The 38th Annual Concert of Alec Wilder’s Music

Alexander Lafayette Chew Wilder (1907-1980) studied composition and counterpoint, but was largely a self taught composer. The artist created an extremely wide variety of music from classical chamber and soloist work to operas, film scores, jazz, musicals, revues, and popular song- occasionally writing his own lyrics. Through the latter, he became friends with appreciators Frank Sinatra, Peggy Lee, Mabel Mercer, and Tony Bennett.

The artist was equally lauded and criticized by factions perhaps desiring loyalty to a genre. His classification-defying work, often called conservative, features intelligence and sensitivity. Whitney Balliett described him as “The President of the Derriere-garde” in a 1973 New Yorker essay. A year later, the author published Alec Wilder and His Friends: A Small Aristocracy.

“There was no ambition to be famous, no desire to have pieces played by famous orchestras, no secret wish for commissions or prizes or for being “taken up” by prominent art lovers. I simply hoped I could learn to do something well.” Alec Wilder

Mark Walter; Steve Ross

Mark Walter, son of pianist/composer CY Walter, (friend and frequent collaborator of Alec Wilder), welcomes us, introducing Honorary Host Steve Ross. Citing the variety in Wilder’s work, Ross asks “who could forget  the erotic-oh!-neurotic Goldfish Octet.” Instead of continuing on a light note, however, a chamber work called Prologue is played by The Wilderness Trio (Jonathan Fowler, Elizabeth Pfaffle, Ron Stabinsky). Though executed well, it’s long, dense and often dissonant.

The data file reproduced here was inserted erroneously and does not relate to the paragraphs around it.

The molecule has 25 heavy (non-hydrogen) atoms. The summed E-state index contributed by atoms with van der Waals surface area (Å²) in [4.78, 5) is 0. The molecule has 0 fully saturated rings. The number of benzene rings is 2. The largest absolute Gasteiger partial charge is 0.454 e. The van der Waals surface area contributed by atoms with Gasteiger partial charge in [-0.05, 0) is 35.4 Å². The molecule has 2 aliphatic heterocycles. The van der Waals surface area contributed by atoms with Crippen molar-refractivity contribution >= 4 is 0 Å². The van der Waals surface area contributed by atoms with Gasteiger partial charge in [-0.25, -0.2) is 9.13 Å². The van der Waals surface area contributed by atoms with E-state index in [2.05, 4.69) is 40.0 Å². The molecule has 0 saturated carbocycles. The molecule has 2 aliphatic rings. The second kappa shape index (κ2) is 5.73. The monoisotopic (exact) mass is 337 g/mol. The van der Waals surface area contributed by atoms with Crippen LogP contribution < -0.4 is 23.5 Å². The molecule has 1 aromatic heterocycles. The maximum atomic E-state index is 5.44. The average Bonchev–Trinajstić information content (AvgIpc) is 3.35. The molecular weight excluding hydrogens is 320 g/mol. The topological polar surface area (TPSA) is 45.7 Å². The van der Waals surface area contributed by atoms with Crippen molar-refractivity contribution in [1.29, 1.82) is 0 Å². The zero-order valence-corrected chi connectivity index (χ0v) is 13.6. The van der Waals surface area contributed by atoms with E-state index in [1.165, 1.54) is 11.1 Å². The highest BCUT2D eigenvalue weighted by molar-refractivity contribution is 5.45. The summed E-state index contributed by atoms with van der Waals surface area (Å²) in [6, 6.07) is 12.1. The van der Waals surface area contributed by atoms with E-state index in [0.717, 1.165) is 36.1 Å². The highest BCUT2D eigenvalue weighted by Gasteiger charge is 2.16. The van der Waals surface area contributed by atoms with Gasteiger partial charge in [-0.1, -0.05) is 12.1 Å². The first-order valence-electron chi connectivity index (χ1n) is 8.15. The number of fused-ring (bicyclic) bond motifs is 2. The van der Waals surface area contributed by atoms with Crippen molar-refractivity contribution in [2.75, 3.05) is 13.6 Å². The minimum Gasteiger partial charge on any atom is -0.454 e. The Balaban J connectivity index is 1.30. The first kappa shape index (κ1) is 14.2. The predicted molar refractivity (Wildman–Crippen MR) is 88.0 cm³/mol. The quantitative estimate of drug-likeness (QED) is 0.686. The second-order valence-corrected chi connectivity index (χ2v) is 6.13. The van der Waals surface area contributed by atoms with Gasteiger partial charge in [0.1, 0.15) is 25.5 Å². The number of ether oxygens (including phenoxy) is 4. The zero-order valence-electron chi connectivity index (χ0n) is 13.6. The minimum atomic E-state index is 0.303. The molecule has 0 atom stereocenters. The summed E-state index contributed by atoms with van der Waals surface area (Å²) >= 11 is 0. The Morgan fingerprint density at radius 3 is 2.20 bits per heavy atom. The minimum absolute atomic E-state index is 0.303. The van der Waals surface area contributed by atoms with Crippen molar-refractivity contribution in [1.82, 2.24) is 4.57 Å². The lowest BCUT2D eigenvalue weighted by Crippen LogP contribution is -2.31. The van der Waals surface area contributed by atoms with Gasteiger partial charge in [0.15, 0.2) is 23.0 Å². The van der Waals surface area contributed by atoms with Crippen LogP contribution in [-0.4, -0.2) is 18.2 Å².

Jonathan Fowler, Ron Stabinsky, Elizabeth Pfaffle

Eric Comstock and Barbara Fasano (Sean Smith on bass) give us a real taste of Wilder’s popular work. Comstock’s “Who Can I Turn To?” (Alec Wilder/William Engvick)…Where can I go/How can I face it alone…” is a fox trot the tempo of relaxed breath. Instrumental parenthesis is lovely. A last vocal note floats. Jaunty and bright, “The Next Time Around” (Cy Walter/Alec Wilder) is described by Ross as channeling a Jerry Herman show tune. “I’m positive we’ll make our love swing…” Comstock sings as he does just that.